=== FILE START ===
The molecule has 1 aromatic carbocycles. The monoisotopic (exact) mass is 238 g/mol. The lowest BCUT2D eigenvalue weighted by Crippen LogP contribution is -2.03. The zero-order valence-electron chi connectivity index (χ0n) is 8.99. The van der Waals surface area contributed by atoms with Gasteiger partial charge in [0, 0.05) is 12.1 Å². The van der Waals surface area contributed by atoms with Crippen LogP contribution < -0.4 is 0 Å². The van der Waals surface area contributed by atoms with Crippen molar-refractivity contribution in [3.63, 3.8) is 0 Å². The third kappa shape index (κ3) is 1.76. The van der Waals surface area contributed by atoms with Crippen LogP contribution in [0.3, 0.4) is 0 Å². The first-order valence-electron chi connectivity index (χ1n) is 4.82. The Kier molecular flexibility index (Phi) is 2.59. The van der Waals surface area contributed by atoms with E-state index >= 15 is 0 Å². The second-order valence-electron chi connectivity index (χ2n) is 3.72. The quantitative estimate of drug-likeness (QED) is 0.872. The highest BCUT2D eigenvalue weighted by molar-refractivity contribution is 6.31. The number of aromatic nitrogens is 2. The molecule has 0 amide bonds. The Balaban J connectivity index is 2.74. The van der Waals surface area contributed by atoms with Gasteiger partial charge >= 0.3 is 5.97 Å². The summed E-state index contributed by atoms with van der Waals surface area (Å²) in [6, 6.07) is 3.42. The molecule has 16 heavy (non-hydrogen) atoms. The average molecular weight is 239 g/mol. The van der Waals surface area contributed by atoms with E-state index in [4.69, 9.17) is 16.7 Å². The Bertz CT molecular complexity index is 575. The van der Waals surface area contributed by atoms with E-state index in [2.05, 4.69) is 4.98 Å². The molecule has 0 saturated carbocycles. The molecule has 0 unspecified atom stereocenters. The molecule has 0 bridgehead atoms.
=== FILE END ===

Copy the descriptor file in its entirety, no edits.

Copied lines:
The molecule has 1 aromatic carbocycles. The monoisotopic (exact) mass is 238 g/mol. The lowest BCUT2D eigenvalue weighted by Crippen LogP contribution is -2.03. The zero-order valence-electron chi connectivity index (χ0n) is 8.99. The van der Waals surface area contributed by atoms with Gasteiger partial charge in [0, 0.05) is 12.1 Å². The van der Waals surface area contributed by atoms with Crippen LogP contribution < -0.4 is 0 Å². The van der Waals surface area contributed by atoms with Crippen molar-refractivity contribution in [3.63, 3.8) is 0 Å². The third kappa shape index (κ3) is 1.76. The van der Waals surface area contributed by atoms with Crippen LogP contribution in [0.3, 0.4) is 0 Å². The first-order valence-electron chi connectivity index (χ1n) is 4.82. The Kier molecular flexibility index (Phi) is 2.59. The van der Waals surface area contributed by atoms with E-state index >= 15 is 0 Å². The second-order valence-electron chi connectivity index (χ2n) is 3.72. The quantitative estimate of drug-likeness (QED) is 0.872. The highest BCUT2D eigenvalue weighted by molar-refractivity contribution is 6.31. The number of aromatic nitrogens is 2. The molecule has 0 amide bonds. The Balaban J connectivity index is 2.74. The van der Waals surface area contributed by atoms with Gasteiger partial charge >= 0.3 is 5.97 Å². The summed E-state index contributed by atoms with van der Waals surface area (Å²) in [6, 6.07) is 3.42. The molecule has 16 heavy (non-hydrogen) atoms. The average molecular weight is 239 g/mol. The van der Waals surface area contributed by atoms with E-state index in [4.69, 9.17) is 16.7 Å². The Bertz CT molecular complexity index is 575. The van der Waals surface area contributed by atoms with E-state index in [2.05, 4.69) is 4.98 Å². The molecule has 0 saturated carbocycles. The molecule has 0 unspecified atom stereocenters. The molecule has 0 bridgehead atoms.